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I am trying to write a function in Go which adds an uint64 value and an int64 value and which detects whether the result can be represented as an uint64.

func addUintInt64(x uint64, y int64) (uint64, bool) {
    if y >= 0 {
        z := x + uint64(y)
        if z < x {
            return 0, false
        }
        return z, true
    } else if y == -(1 << 63) {
        if x < 1<<63 {
            return 0, false
        }
        return x - 1<<63, true
    } else {
        negY := uint64(-y)
        if x < negY {
            return 0, false
        }
        return x - negY, true
    }
}

(Also on the Go Playground)

The second argument indicates whether the result is in the range of an int64. If this is true, the first argument is the sum of x and y.

My questions:

  1. Is this code correct? I tested all boundary cases I could think of, but maybe I overlooked something?

  2. Is there a nicer or more obvious looking way to write this code? The fact that I'm not sure whether the code is correct probably indicates that it is not well written.

  3. Is there a more efficient way to perform this task? In particular, I would love to get rid of the special case for y == -(1<<63). Note that I don't care about the first result, in cases where the second result is false. Maybe this offers some potential for optimisations?

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  • 1
    \$\begingroup\$ This resource on branchless saturating arithmetic may prove helpful (the "saturating" part especially). It is written in C, but could be easily extended to Go, depending on your needs. \$\endgroup\$ – esote May 25 '18 at 2:13
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I really like that you put those tests together in the playground, thanks!

I am not a fan of losing information that may be useful. You will always need to check 0-value results to see if they indicate an overflow/underflow condition, so it's just simpler to return a useful result for those times when overflow is OK.... why return 0 when the actual remaining result is just as good?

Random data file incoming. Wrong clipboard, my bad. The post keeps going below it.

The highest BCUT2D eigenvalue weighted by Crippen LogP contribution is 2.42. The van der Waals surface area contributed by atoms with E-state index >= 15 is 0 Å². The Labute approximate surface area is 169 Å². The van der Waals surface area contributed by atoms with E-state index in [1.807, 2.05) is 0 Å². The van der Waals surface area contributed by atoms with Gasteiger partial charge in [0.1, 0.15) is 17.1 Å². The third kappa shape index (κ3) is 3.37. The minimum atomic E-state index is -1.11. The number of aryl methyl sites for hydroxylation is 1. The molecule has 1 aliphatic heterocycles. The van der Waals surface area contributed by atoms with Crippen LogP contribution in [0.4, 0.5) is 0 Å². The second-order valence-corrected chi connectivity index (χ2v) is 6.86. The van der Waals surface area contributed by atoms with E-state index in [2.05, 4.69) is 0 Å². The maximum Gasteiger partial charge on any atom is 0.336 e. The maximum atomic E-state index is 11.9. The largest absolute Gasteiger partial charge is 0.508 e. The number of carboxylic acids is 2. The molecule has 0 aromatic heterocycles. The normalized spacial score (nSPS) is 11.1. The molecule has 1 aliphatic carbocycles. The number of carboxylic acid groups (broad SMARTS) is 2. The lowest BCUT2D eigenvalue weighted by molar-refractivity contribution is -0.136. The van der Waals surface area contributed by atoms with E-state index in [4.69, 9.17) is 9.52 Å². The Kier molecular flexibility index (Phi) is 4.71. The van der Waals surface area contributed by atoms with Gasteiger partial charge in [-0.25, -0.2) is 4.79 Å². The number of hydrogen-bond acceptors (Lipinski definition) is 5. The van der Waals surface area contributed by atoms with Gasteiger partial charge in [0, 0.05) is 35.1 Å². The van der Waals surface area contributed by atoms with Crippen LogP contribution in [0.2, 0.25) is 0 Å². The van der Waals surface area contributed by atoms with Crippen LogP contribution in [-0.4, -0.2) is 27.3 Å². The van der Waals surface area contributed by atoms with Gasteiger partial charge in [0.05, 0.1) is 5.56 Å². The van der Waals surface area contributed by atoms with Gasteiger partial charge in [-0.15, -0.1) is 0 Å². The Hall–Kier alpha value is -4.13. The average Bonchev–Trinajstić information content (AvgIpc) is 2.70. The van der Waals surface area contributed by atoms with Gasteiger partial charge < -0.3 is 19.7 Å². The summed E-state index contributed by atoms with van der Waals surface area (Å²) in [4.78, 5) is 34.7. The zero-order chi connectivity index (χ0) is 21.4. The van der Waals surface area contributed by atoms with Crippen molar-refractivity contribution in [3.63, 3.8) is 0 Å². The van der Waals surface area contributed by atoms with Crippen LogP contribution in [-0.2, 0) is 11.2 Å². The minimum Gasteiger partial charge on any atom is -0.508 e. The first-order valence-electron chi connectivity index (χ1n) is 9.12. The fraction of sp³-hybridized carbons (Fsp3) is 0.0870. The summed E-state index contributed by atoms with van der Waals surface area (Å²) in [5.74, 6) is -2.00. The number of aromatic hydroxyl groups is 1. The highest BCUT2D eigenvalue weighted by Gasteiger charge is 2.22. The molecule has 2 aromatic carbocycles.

More specifically, you will always have code like:

value, ok := addUintInt64(x, y)
if !ok {
   ....
}

so why force the 0 in to the value for !ok?

In addition, the magnitude of an int64 is never going to exceed half the magnitude of a uint64, so a double-overflow is not possible, and the logic required to check an overflow condition is a case of checking the change, or the direction of the change, of the sign-bit of the equivalent int64 value.

Perhaps this is best described if you handle the complete calculation in int64 space, and convert the result to uint64 - and realize that the MSB of the uint is the sign bit of the int.

The following conditions are all OK:

  • the sign bit does not change after the addition, then there's no overflow condition (no possibility of wrap)
  • the sign bit changes, but the int value was positive and the source sign bit was not set
  • the sign bit changes, but the int value was negative and the source sign bit was set

This is easy to codify in Go as:

result := uint64(int64(x) + y)
before := x >> 63
after := result >> 63
ok := before == after || (before == 0 && y >= 0) || (before == 1 && y < 0)

The above calculates in int64 space, wraps back to uint64 space, and computes the overflow conditions....

Using your same test cases (with the 0 return value for !ok) you can see this in the playground.

I would rather return the result though even if !ok, to avoid the additional check, so it would be the function:

func addUintInt64(x uint64, y int64) (uint64, bool) {
    result := uint64(int64(x) + y)
    before := x >> 63
    after := result >> 63
    ok := before == after || (before == 0 && y >= 0) || (before == 1 && y < 0)
    return result, ok
}
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